With nonfarm payroll employment rising across the United States by 290,000 in April, and with more than 570,000 jobs added nationwide in 2010, Atlanta is following suit with consecutive months of new net job growth of its own. The capital of the southeast added approximately 4,500 jobs in February and 10,000 jobs in March. So, why does the Atlanta office market still sit at a vacancy rate of 22.6%, according to Grubb & Ellis? Industry analysts say be patient, a turnaround is afoot.

The first quarter of 2010 brought an uptick in leasing and the market’s first positive absorption, although modest, since 2008. However, with the delivery of three new office buildings totaling 1.6 million sq. ft. of vacant space in the first quarter — Phipps Tower and 3630 Peachtree in Buckhead, and 1075 Peachtree in Midtown — overall vacancy rates continued to rise despite the positive absorption numbers.

Buckhead and Midtown’s new towers, though, are the last in Atlanta’s office development pipeline for sometime. “It might be five years before we see the next possible spec building,” says Scott Amoson, director of research for Colliers International.

As financing for new development continues to be a tough sell, Amoson says developers will have to bring a significant amount of pre-leasing agreements to the table before any development is even considered in Atlanta.

“There are no office cranes in Atlanta today, and that’s good,” says Brett Hunsaker, executive vice president with brokerage firm Grubb & Ellis. “I think we needed a rest from the cranes.”

Still, Hunsaker remains bullish on the Atlanta office market. “There’s much more activity on our listings, more calls from brokers, tenant representatives showing more space, so optimism is high,” Hunsaker says. “The caution is making sure we solidify what we need to in absorption and then begin to look toward future development.”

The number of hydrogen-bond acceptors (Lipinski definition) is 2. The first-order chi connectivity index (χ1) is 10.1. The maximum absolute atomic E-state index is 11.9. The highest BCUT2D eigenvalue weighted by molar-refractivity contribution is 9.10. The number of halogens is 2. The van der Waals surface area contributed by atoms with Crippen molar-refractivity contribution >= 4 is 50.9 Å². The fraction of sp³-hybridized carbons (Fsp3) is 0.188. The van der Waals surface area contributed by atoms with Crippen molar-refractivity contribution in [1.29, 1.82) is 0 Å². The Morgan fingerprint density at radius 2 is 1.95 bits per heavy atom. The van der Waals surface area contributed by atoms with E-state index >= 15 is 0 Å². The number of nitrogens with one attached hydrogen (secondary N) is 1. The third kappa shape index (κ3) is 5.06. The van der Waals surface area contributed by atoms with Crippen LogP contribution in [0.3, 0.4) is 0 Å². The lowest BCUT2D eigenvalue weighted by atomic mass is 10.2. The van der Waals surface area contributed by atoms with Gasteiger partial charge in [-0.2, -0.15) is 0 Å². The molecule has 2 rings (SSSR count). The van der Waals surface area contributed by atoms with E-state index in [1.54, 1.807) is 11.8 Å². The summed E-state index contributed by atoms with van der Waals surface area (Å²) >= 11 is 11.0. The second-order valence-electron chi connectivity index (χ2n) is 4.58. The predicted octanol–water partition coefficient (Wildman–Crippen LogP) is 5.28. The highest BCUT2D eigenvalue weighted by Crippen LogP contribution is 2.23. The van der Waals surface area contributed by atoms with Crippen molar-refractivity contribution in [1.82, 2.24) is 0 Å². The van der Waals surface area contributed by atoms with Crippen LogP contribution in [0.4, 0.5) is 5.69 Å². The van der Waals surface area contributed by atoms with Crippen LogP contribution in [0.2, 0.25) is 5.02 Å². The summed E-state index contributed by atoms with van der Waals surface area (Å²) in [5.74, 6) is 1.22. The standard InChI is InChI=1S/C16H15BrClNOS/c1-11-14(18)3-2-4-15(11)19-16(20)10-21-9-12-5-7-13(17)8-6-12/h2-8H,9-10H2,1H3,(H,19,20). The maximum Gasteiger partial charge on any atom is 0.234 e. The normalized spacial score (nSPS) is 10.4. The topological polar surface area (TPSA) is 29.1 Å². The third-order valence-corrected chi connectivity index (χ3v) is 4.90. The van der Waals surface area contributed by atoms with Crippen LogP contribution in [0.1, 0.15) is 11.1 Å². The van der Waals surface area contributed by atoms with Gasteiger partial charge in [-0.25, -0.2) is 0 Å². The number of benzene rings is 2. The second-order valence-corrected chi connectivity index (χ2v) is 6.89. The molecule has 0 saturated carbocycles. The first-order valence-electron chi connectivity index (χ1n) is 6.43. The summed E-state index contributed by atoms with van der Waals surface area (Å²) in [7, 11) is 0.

The slowing pace of development should allow for Atlanta’s office vacancy rates to stabilize through positive absorption in 2010, reaching a natural balance of supply and demand. After Atlanta posted negative absorption of 1.8 million sq. ft. in 2009, according to Colliers International, and with a record amount of available office space in the market, the recovery is expected by many to be slow but steady.

Atlanta and its metro area continue to attract new corporate headquarters away from northern cities like NCR’s recent move from Dayton, Ohio, to Duluth, Ga. First Data Corp. and Sony Ericsson are also relocating their headquarters to Atlanta. New corporate headquarters mean more jobs for Atlanta, and more jobs mean more absorption of office space.

According to Dan Wagner, research manager of Grubb & Ellis, one office job equals 151 sq. ft. of absorbed office space in metro Atlanta. To reach a vacancy rate of even just 15%, though, Atlanta would need to absorb more than 10 million sq. ft. of office space, requiring the addition of 70,000 new office jobs.

“Slower growth is atypical of Atlanta’s office market, but it may stave off another absorption bubble similar to those that appeared prior to the previous two downturns,” Wagner says. “Ultimately, the key to office market recovery lies in Atlanta’s ability to attract and retain jobs.”

And when the market recovers, developers will come back. “When office space drops to an 18- to 24-month supply period, you’ll see cranes back in Atlanta,” Hunsaker says. “Developers will see the opportunity to get back into the game.”